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DAVID R. BAKER, Village Green/SFGate.com, July 23, 2008

Drilling for undersea oil along the east and west coasts has quickly turned into one of America’s loudest political fights, as anyone reading the comments on SFGate can attest. But it’s not the Bush administration’s only plan for offshore energy.

For the past few years, the administration has been studying how to open the coasts to renewable energy projects, things like wave farms and underwater turbines designed to generate electricity by harnessing the tides. The Minerals Management Service — the same federal agency that sells offshore oil leases — has quietly pieced together a program to grant leases for testing renewable energy projects at sea.

On July 23, 2007, the service reported that it would move forward with the lease program, which will include two locations along the northern California coast.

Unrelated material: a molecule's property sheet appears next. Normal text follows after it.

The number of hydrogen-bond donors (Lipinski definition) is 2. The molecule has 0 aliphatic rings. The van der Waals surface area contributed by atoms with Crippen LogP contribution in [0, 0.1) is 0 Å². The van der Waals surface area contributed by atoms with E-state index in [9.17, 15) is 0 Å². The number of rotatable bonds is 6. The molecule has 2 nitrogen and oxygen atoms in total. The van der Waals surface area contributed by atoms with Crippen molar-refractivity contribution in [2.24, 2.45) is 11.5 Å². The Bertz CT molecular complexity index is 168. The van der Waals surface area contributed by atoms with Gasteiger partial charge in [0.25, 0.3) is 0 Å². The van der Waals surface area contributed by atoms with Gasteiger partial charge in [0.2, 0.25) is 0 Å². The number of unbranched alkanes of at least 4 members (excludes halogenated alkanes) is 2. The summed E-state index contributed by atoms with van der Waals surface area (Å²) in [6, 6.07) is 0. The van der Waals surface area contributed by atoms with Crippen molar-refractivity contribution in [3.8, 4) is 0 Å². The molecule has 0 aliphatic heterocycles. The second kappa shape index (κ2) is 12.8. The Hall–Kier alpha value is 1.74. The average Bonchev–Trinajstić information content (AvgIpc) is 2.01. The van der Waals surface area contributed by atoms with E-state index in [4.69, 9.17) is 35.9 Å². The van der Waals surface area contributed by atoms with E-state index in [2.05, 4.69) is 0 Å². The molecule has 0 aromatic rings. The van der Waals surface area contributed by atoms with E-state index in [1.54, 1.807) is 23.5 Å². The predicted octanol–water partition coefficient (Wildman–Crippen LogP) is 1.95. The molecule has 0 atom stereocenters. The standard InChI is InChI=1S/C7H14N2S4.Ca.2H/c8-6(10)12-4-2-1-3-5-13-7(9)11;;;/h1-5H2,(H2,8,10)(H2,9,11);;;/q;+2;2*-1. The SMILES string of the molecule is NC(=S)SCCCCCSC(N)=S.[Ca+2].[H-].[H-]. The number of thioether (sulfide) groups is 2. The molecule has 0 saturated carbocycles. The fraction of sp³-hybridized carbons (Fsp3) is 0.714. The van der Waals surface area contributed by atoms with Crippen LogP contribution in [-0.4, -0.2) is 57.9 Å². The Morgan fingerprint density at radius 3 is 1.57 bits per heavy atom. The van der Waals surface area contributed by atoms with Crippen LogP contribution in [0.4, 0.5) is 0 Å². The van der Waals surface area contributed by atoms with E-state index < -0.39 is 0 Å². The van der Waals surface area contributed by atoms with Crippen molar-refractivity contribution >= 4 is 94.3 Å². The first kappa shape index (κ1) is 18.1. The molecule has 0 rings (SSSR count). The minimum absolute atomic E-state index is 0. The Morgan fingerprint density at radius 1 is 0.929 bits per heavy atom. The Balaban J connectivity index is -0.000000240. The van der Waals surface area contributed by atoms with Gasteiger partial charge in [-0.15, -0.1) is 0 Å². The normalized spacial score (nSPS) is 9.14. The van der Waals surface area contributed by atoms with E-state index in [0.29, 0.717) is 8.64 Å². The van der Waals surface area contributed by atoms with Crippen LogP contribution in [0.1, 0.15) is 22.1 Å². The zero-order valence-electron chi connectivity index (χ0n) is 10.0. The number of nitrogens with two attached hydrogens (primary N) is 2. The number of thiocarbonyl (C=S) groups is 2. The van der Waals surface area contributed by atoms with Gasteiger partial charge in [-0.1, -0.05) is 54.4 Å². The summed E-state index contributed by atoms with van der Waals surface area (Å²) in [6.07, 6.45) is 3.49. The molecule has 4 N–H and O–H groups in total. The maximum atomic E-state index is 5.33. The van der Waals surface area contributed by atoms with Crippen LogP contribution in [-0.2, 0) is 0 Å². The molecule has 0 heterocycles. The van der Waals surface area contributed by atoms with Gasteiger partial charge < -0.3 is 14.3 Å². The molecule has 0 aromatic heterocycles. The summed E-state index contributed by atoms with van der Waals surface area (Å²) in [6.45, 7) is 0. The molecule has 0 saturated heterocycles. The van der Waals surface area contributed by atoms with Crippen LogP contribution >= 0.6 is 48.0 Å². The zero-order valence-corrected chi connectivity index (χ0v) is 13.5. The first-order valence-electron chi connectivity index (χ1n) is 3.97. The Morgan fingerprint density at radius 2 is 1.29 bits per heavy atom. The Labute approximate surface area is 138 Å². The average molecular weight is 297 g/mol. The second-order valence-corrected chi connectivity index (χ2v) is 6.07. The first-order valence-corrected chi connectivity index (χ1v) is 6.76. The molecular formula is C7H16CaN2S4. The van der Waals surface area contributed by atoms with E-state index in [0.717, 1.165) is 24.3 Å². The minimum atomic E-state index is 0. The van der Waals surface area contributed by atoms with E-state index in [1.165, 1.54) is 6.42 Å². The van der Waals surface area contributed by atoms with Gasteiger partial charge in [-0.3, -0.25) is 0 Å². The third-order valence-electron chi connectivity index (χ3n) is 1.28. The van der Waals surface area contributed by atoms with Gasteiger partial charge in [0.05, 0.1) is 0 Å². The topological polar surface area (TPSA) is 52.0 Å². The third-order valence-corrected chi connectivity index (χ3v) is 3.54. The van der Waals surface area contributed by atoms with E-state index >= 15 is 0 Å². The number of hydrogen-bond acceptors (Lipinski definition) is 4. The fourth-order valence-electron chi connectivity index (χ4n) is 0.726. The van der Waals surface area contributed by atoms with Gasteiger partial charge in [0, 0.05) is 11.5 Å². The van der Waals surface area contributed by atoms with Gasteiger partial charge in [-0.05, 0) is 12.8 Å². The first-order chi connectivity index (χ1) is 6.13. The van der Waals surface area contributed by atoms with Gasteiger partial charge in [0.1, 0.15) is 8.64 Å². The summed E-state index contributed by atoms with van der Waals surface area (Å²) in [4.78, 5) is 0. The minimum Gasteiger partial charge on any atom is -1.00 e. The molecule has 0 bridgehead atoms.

Pacific Gas and Electric Co., California’s largest utility, wants a lease to study wave power off of Humboldt and Mendocino counties. Oil giant Chevron proposed a similar study along Mendocino but later dropped the project. A smaller company, Marine Sciences of San Diego, is seeking a lease that would cover some of the same offshore areas as PG&E’s Humboldt proposal.

The Minerals Management Service wants PG&E and Marine Sciences to collaborate on the project, rather than grant the two companies overlapping leases. Each lease will cover a specific patch of the ocean and will run for five years. Companies receiving the leases will be allowed to test equipment at sea — equipment such as buoys that generate electricity as they bob up and down on the waves. But the companies will not be allowed to set up commercial operations there.